US climate policy is unfolding under the Clean Air Act. Mobile source and construction permitting regulations are in place. The US Environmental Protection Agency (EPA) has developed draft final rules for the performance of new power plants. Most important, EPA and the states will soon determine the form and stringency of the regulations for existing power plants responsible for roughly 40 percent of the nation’s carbon dioxide emissions.
Achieving President Obama’s 2020 emissions goals will depend largely on how regulations for existing power plants are designed and implemented under the Clean Air Act. Recently, the president asked EPA to seek out a regulatory system that, “to the greatest extent possible,” incorporates market-based instruments, performance standards, and regulatory flexibility. This flexibility could be accomplished in a number of ways.
In a recent RFF discussion paper, we examine a group of flexible policies that could be available for achieving cost-effective emissions reductions through the electricity sector. We compare a tradable emissions rate performance standard with three variations on cap-and-trade policies. These various approaches would create an implicit price on emitting greenhouse gases and thereby create valuable assets. These approaches would distribute that asset value differently among electricity producers, consumers, and the government.
A tradable performance standard would distribute the asset value to fossil fuel generators. Alternatively, a cap-and-trade program might raise revenue through an auction and direct the value to the government. Although the federal government could not auction allowances under the Clean Air Act, states might do so. We also examine an auction where the revenue is directed to regulated local electric companies, which would channel the value to consumers. This approach is evident in California’s existing cap-and-trade program and existed in the Waxman-Markey proposal. We also consider a fourth approach that delivers only half the value to consumers through local distribution companies, and spends the other half on investments in energy efficiency. This approach is employed in the Regional Greenhouse Gas Initiative trading program.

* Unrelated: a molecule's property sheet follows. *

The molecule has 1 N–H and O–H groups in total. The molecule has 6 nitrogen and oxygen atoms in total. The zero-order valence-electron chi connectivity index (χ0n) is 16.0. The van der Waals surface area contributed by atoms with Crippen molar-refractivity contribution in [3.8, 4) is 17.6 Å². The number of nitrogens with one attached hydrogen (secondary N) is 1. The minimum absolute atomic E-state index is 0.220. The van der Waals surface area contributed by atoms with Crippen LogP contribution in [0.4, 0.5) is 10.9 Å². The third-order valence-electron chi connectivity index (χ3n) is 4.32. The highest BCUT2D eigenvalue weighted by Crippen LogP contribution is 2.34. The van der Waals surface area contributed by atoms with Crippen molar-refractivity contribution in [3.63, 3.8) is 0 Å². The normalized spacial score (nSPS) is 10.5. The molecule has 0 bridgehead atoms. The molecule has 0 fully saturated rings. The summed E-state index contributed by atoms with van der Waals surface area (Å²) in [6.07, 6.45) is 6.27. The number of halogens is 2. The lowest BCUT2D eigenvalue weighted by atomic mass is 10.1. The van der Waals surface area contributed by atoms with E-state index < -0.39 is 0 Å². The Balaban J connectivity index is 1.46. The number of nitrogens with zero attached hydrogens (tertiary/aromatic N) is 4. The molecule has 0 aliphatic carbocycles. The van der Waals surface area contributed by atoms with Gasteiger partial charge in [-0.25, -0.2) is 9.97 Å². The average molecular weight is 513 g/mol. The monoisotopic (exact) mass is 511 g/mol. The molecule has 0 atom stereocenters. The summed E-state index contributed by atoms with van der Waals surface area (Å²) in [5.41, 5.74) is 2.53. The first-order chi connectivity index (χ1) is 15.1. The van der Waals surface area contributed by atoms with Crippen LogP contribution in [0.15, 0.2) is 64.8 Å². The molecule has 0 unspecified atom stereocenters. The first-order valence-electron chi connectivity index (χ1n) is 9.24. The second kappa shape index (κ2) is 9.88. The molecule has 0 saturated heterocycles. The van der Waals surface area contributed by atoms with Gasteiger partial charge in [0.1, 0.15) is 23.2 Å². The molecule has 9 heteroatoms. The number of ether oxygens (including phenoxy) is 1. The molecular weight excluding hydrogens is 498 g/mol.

Our research found that producers and consumers benefit most when the value is kept within the electricity sector. Distributing the value to fossil-fueled electricity producers or consumers or spending on energy efficiency has much smaller effects on average electricity prices than would a revenue-raising policy. At first glance, smaller price increases also seem beneficial as they offer political advantages, but higher prices actually create more incentive for consumers to lower their electricity use. Absent this incentive for energy efficiency, to realize further improvements in efficiency would require further policies such as the investment of allowance value in efficiency technology, or supplementary standards and regulations.
We also calculate the benefits of the policies—taking into account the value of reductions in carbon dioxide and sulfur dioxide—which stem in roughly equal proportion from these pollutants. The policies varied somewhat when comparing benefits and costs, but looking across policies, only one emerged as far worse than all the rest—that is, no policy. All the scenarios that regulate carbon dioxide emissions using flexible approaches appear dramatically more efficient than doing nothing. Overall, the net benefits of regulation are positive and large compared to our calculated no-policy baseline.
All four flexible policy approaches have their advantages, but various inconsistencies could still threaten their cost-effectiveness. It will be challenging to align the marginal abatement costs of these policies with regulatory measures that might be taken in other sectors, though pinning them to a common metric like the social cost of carbon could help align them. Our study also assumed that all states would choose to implement the same policy, even though real-world coordination between states on which policies to adapt may not be so uniform. Interactions between differing state markets could become problematic, and EPA may have to coordinate some policies to prevent this. However, states who commit to strategies that help them plan around these problems would be able to enjoy a larger share of the benefits from a market-based emissions plan.